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Re-grading the New York Giants 2014 NFL Draft

The draft got a “Kudos” then, and it still gets one now

New York Giants v Cleveland Browns Photo by Gregory Shamus/Getty Images

Knowledgeable NFL people will tell you it takes three full seasons to judge a draft class. That’s how long it should take for players to become pretty much what they are going to be, to find out how many truly useful players a team has netted from any single draft class.

By that commonly held logic we should now be able to truly see what the New York Giants got out of the 2014 NFL Draft.

CBS Sports did that recently for all 32 NFL teams. CBS’s Pete Prisco bumped the Giants draft grade up from the C+ he have it immediately following the draft to a solid B.

Giants’ 2014 draft selections

Round 1 (12th): Odell Beckham Jr., WR, LSU
Round 2 (43rd): Weston Richburg, C, Colorado State
Round 3 (74th): Jay Bromley, DT, Syracuse
Round 4 (113th): Andre Williams, RB, Boston College
Round 5 (152nd): Nat Behre, S, San Diego State
Round 5 (174th, compensatory): Devon Kennard, LB, USC
Round 6 (187th): Bennett Jackson, CB, Notre Dame

How we graded the draft

Here at Big Blue View, we of course graded the draft in our own way. I gave the draft a “Kudos” at the time. Here is why:

The first two picks were brilliant. The remaining five picks were somewhat unexpected in that while the Giants addressed areas of perceived need throughout the draft the players were not ones that might have been anticipated at those spots in the draft -- particularly Bromley in the third round and Behre in the fifth.

The draft wasn't perfect. The need for a tight end was not met, although we have explained why. The selections of Beckham Jr. and Richburg can be considered home runs because of what they potentially bring to the rebuilt Giants' offense. Each of the last five picks, however, carry question marks. In each spot you can make an argument, as Jesse Bartolis has done, that the Giants could have -- and should have -- gone in a different direction.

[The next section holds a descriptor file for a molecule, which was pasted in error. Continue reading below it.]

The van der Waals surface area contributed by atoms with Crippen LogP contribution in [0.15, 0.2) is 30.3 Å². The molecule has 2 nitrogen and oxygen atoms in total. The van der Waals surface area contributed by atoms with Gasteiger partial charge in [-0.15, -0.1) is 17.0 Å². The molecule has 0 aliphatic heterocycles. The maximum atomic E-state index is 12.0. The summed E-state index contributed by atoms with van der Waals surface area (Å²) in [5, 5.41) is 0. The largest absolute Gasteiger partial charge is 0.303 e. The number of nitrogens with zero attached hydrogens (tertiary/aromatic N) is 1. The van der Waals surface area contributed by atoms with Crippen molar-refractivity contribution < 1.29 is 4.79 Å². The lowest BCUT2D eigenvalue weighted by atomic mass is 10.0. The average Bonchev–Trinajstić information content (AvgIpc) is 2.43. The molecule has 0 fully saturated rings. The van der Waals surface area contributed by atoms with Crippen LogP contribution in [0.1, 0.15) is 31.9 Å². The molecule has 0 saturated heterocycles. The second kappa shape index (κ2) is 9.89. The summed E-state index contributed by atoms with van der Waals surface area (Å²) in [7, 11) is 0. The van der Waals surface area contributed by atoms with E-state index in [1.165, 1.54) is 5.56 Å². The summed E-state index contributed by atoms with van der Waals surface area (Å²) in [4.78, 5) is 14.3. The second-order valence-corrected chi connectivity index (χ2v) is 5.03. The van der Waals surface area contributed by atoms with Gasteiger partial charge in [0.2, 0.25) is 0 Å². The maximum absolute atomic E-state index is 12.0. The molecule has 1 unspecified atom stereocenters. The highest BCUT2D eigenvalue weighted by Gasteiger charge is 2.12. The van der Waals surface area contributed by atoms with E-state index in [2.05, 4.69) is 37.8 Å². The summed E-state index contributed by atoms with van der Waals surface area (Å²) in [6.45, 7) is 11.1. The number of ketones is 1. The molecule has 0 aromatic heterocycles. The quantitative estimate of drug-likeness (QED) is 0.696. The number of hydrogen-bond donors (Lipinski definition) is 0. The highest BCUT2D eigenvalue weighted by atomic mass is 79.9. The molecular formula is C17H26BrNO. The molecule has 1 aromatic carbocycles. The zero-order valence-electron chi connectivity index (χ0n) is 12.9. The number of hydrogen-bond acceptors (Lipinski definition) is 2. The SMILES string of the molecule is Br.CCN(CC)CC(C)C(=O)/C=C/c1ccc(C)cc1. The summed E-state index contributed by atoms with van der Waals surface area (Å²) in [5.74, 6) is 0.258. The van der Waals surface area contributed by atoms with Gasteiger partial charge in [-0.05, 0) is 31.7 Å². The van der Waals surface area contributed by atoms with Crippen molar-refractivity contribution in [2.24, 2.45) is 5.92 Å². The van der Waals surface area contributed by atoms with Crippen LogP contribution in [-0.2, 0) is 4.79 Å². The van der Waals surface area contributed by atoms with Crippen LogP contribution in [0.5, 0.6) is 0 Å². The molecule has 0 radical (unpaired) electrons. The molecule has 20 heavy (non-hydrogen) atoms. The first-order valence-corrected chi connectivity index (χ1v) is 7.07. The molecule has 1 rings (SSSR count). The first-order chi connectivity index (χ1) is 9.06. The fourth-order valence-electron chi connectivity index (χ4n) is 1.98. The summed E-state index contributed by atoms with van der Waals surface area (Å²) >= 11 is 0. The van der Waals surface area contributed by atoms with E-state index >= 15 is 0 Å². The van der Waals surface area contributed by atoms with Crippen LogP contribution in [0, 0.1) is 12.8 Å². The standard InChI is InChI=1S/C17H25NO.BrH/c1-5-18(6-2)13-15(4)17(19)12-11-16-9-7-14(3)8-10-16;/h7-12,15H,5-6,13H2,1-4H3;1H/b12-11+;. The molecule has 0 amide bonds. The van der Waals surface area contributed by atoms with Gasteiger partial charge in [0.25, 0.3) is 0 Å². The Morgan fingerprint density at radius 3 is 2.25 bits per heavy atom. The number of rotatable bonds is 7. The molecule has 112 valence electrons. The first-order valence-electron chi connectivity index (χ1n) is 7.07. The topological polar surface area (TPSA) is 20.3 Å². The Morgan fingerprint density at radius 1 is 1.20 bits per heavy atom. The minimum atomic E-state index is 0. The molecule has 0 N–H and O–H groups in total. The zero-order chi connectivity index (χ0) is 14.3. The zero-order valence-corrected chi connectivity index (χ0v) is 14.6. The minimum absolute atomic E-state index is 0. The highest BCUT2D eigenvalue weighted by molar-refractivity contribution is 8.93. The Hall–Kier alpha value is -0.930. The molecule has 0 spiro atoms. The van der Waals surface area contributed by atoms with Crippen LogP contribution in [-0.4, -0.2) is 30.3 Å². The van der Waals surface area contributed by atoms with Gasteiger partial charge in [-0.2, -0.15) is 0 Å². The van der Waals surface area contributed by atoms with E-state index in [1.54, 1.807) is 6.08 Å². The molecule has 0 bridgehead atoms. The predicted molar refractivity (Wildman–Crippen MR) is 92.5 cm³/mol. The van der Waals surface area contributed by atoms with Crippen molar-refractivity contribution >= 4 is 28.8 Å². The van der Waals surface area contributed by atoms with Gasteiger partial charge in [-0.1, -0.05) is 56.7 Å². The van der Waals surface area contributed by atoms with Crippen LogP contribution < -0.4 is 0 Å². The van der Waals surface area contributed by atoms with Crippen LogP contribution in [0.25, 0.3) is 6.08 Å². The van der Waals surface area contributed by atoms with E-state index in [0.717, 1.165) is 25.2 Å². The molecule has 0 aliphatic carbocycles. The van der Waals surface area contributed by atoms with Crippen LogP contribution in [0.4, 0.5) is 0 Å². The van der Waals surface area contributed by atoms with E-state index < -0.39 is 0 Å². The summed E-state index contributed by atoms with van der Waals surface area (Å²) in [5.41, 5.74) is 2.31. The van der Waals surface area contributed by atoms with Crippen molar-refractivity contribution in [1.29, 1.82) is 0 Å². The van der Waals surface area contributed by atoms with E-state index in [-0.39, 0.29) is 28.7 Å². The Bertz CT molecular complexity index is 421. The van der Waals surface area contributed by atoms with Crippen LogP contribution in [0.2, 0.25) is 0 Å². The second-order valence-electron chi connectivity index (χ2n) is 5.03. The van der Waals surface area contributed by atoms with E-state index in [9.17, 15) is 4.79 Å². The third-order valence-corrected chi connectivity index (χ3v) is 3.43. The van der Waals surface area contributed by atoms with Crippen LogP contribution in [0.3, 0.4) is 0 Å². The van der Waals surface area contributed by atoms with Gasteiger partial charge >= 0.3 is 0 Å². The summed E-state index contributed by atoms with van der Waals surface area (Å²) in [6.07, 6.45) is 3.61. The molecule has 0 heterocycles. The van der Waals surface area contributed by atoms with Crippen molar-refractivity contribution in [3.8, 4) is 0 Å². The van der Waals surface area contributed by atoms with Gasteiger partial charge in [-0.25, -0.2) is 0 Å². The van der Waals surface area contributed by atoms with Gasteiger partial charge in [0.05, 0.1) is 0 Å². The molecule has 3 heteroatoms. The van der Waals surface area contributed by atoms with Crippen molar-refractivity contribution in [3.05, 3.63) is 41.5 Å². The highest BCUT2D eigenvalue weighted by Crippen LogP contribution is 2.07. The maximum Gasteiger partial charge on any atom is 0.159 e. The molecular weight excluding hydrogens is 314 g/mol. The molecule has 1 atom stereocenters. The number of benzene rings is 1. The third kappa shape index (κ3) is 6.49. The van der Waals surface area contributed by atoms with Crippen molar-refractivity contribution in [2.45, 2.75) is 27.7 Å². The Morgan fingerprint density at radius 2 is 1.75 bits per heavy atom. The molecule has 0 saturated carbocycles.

The Giants had a plan, quite obviously, and they stuck to it. They wanted leadership and character, and every player they selected had been a collegiate team captain with a "clean" record. They wanted a weapon for Eli Manning, and got it in Beckham Jr. They wanted to add more talent to the offensive line, especially at center, and got the top-rated center in the draft in Richburg.

Individually, I gave the Beckham and Richburg selections “Kudos,” the Bromley selection a “Kwillie” and the final four picks overall a “Kwillie.” At the time, Bromley seemed like the draft’s most questionable pick, and he still has yet to justify the Giants selecting him earlier than most analysts thought he deserved to be picked. Here is part of what I wrote:

The problem is that most analysts think the Giants, in a draft deep in talent at many positions, "reached" here for a player they could have gotten on Day 3. No one will give a hoot where the Giants selected Bromley if he becomes a productive player. Of the Giants' top three picks, however, Bromley has to be the one who inspires the least confidence right now. ...

This selection is a 'Wet Willie' on its face because there is general agreement that the Giants probably could have selected Bromley a round later. It's bumped up to 'Kwillie' simply because you give the Giants props for having the conviction that this was the defensive tackle they really believed in, and they did what they felt necessary to make sure they got him.

I was wrong about Williams, though, writing at the time that he was “the best pick of Day 3” for the Giants. That has turned out to be Kennard.

The grade is still a “Kudos”

It has to be. When you get a superstar in the first round and a stud center in the second round who should be a long-term anchor to your offensive line that is pretty good. The Giants have gotten great value from Kennard as a fifth-round pick, and some value from Berhe. They missed on Williams, are still waiting to see if Bromley can be the pass rusher they hoped, and saw Jackson’s career go up in flames due to knee injuries.

Still, this was pretty good work by Jerry Reese and his staff.